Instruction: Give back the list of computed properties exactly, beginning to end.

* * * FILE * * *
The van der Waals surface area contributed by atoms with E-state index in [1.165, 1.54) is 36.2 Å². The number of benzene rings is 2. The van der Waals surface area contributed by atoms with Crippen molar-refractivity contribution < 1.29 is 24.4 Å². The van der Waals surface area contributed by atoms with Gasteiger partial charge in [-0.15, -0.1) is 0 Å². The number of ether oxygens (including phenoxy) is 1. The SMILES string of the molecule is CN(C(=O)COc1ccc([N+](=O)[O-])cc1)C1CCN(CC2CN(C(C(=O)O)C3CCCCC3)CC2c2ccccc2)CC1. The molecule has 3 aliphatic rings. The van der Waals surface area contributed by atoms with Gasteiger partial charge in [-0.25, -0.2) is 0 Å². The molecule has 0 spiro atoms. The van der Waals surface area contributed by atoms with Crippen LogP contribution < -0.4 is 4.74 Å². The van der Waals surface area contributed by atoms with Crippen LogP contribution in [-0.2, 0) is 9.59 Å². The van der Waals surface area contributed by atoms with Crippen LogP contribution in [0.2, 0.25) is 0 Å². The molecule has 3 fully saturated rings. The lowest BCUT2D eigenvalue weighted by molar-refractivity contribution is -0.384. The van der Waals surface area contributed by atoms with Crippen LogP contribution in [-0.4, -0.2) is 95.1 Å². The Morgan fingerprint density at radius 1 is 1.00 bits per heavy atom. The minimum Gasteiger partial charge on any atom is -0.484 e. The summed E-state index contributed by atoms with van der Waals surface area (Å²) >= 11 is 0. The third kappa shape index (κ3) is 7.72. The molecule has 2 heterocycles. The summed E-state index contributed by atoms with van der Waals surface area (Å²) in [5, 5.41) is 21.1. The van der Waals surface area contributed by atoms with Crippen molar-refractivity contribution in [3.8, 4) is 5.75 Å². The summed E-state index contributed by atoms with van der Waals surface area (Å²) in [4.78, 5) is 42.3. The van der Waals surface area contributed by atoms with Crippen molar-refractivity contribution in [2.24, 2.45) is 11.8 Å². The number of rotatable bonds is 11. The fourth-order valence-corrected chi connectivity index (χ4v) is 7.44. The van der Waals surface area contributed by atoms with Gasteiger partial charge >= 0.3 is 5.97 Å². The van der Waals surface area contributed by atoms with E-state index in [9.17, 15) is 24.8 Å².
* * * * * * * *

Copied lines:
The van der Waals surface area contributed by atoms with E-state index in [1.165, 1.54) is 36.2 Å². The number of benzene rings is 2. The van der Waals surface area contributed by atoms with Crippen molar-refractivity contribution < 1.29 is 24.4 Å². The van der Waals surface area contributed by atoms with Gasteiger partial charge in [-0.15, -0.1) is 0 Å². The number of ether oxygens (including phenoxy) is 1. The SMILES string of the molecule is CN(C(=O)COc1ccc([N+](=O)[O-])cc1)C1CCN(CC2CN(C(C(=O)O)C3CCCCC3)CC2c2ccccc2)CC1. The molecule has 3 aliphatic rings. The van der Waals surface area contributed by atoms with Gasteiger partial charge in [-0.25, -0.2) is 0 Å². The molecule has 0 spiro atoms. The van der Waals surface area contributed by atoms with Crippen LogP contribution < -0.4 is 4.74 Å². The van der Waals surface area contributed by atoms with Crippen LogP contribution in [-0.2, 0) is 9.59 Å². The van der Waals surface area contributed by atoms with Crippen LogP contribution in [0.2, 0.25) is 0 Å². The molecule has 3 fully saturated rings. The lowest BCUT2D eigenvalue weighted by molar-refractivity contribution is -0.384. The van der Waals surface area contributed by atoms with Crippen LogP contribution in [-0.4, -0.2) is 95.1 Å². The Morgan fingerprint density at radius 1 is 1.00 bits per heavy atom. The minimum Gasteiger partial charge on any atom is -0.484 e. The summed E-state index contributed by atoms with van der Waals surface area (Å²) >= 11 is 0. The third kappa shape index (κ3) is 7.72. The molecule has 2 heterocycles. The summed E-state index contributed by atoms with van der Waals surface area (Å²) in [5, 5.41) is 21.1. The van der Waals surface area contributed by atoms with Crippen molar-refractivity contribution in [3.8, 4) is 5.75 Å². The summed E-state index contributed by atoms with van der Waals surface area (Å²) in [4.78, 5) is 42.3. The van der Waals surface area contributed by atoms with Crippen molar-refractivity contribution in [2.24, 2.45) is 11.8 Å². The number of rotatable bonds is 11. The fourth-order valence-corrected chi connectivity index (χ4v) is 7.44. The van der Waals surface area contributed by atoms with Gasteiger partial charge >= 0.3 is 5.97 Å². The van der Waals surface area contributed by atoms with E-state index in [9.17, 15) is 24.8 Å².